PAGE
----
Healing the heart with fat

Cardiac fibrosis was dampened in mice treated with 18-HEPE (right) compared with a control group (left). Credit: Endo et al., 2014

Too much dietary fat is bad for the heart, but the right kind of fat keeps the heart healthy, according to a paper published in The Journal of Experimental Medicine.

Unsaturated dietary fatty acids, such as (EPA), are known to protect against cardiovascular diseases. However, the mechanism and the specific fat metabolites responsible for this protection were unknown.

A group of Japanese scientists now show that mice engineered to produce their own EPA are protected against heart disease and have improved . One particular EPA metabolite, called 18-hydroxyeicosapentaenoic acid (18-HEPE), was required for this protection. 18-HEPE was produced by immune cells called macrophages, which dampened inflammation and fibrosis in the heart. Treatment with 18-HEPE confirmed its heart-protective effects.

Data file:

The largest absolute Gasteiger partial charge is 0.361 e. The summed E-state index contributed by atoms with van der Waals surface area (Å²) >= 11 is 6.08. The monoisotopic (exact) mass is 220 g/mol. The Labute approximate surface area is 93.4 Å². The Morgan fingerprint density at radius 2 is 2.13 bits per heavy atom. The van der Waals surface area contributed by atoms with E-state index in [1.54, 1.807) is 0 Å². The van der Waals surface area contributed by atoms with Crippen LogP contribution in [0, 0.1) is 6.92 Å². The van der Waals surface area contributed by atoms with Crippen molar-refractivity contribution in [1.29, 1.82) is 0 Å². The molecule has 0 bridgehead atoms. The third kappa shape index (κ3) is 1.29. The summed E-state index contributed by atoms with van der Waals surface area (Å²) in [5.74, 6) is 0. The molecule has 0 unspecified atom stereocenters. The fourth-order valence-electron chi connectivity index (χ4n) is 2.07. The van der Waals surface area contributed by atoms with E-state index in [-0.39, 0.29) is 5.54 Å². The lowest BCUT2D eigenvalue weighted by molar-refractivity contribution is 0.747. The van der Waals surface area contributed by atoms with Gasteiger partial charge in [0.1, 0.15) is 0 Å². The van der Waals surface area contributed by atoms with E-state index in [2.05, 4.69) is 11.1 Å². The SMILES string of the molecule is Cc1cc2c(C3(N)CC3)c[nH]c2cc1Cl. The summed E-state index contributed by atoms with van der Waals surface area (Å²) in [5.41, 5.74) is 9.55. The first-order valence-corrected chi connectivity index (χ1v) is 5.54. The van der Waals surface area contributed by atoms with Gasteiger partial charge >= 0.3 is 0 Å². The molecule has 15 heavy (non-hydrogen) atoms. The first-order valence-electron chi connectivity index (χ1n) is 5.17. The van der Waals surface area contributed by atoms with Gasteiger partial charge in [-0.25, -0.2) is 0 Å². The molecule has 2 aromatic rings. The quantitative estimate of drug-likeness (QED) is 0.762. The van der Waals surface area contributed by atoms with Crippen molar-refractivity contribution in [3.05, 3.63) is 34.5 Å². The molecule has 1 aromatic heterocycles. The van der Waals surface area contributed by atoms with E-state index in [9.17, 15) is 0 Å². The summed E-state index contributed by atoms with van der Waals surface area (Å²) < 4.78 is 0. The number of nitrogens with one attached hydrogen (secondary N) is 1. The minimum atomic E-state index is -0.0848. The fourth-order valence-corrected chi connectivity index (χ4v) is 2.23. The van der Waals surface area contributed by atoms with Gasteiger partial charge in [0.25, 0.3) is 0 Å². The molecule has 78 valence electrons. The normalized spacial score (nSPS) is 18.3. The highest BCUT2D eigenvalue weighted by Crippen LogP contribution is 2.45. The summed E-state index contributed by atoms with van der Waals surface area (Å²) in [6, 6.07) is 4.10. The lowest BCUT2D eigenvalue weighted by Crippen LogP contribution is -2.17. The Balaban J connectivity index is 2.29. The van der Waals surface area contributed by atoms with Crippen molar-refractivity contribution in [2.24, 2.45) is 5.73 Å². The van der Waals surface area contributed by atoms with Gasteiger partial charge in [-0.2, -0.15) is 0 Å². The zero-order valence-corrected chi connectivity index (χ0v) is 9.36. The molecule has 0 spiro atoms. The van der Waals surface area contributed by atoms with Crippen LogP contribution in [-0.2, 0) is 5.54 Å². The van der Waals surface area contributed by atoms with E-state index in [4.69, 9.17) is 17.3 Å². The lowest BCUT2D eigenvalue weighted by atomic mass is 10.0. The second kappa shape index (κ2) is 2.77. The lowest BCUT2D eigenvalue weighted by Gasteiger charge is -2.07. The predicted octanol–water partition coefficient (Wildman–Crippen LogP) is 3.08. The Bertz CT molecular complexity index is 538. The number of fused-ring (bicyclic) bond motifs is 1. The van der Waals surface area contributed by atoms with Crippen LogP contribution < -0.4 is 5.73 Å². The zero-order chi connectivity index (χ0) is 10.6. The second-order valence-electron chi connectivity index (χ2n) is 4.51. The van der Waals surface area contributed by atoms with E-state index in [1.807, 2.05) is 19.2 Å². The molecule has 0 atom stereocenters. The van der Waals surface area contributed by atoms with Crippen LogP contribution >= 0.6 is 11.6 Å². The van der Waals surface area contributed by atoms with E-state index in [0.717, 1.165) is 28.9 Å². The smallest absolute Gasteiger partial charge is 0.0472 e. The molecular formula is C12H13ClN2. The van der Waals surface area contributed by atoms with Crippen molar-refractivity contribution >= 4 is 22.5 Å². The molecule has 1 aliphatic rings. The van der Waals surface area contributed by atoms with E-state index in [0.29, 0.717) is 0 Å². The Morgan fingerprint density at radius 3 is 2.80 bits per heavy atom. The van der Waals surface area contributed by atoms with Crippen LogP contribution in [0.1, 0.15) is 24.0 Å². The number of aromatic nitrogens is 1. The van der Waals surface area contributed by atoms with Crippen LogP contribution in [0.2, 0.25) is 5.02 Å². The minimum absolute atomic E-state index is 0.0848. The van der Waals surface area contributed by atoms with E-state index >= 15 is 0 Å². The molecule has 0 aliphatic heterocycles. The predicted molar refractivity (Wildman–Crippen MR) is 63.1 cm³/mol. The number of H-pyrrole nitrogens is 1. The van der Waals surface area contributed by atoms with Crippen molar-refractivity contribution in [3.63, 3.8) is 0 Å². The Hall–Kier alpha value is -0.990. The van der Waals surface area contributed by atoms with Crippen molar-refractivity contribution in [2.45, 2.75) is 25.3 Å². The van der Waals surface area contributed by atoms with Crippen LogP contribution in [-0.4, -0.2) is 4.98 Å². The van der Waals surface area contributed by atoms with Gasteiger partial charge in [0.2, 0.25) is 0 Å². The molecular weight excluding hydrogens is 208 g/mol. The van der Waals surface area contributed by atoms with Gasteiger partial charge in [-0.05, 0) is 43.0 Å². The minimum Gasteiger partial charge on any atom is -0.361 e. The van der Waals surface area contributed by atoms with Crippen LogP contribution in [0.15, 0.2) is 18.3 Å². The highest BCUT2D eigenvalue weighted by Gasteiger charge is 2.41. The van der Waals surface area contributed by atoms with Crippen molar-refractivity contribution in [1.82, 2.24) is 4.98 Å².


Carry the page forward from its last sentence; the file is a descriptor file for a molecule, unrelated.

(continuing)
A diet enriched in 18-HEPE might thus help prevent heart failure in patients with cardiovascular diseases.

More information: Endo, J., et al. 2014. J. Exp. Med. DOI: 10.1084/jem.20132011

add to favorites email to friend print save as pdf

Related Stories

Recommended for you

Vitamin K antagonist plus clopidogrel feasible for PCI

Sep 19, 2014

(HealthDay)—Vitamin K antagonists (VKA) combined with clopidogrel may be a better alternative to triple anticoagulant therapy in patients on long-term VKA undergoing percutaneous coronary intervention (PCI) ...

How pneumonia bacteria can compromise heart health

Sep 19, 2014

Bacterial pneumonia in adults carries an elevated risk for adverse cardiac events (such as heart failure, arrhythmias, and heart attacks) that contribute substantially to mortality—but how the heart is ...

An autoimmune response may contribute to hypertension

Sep 17, 2014

High blood pressure is a major risk factor for heart attack, stroke, chronic heart failure, and kidney disease. Inflammation is thought to promote the development of high blood pressure, though it is not clear what triggers ...

User comments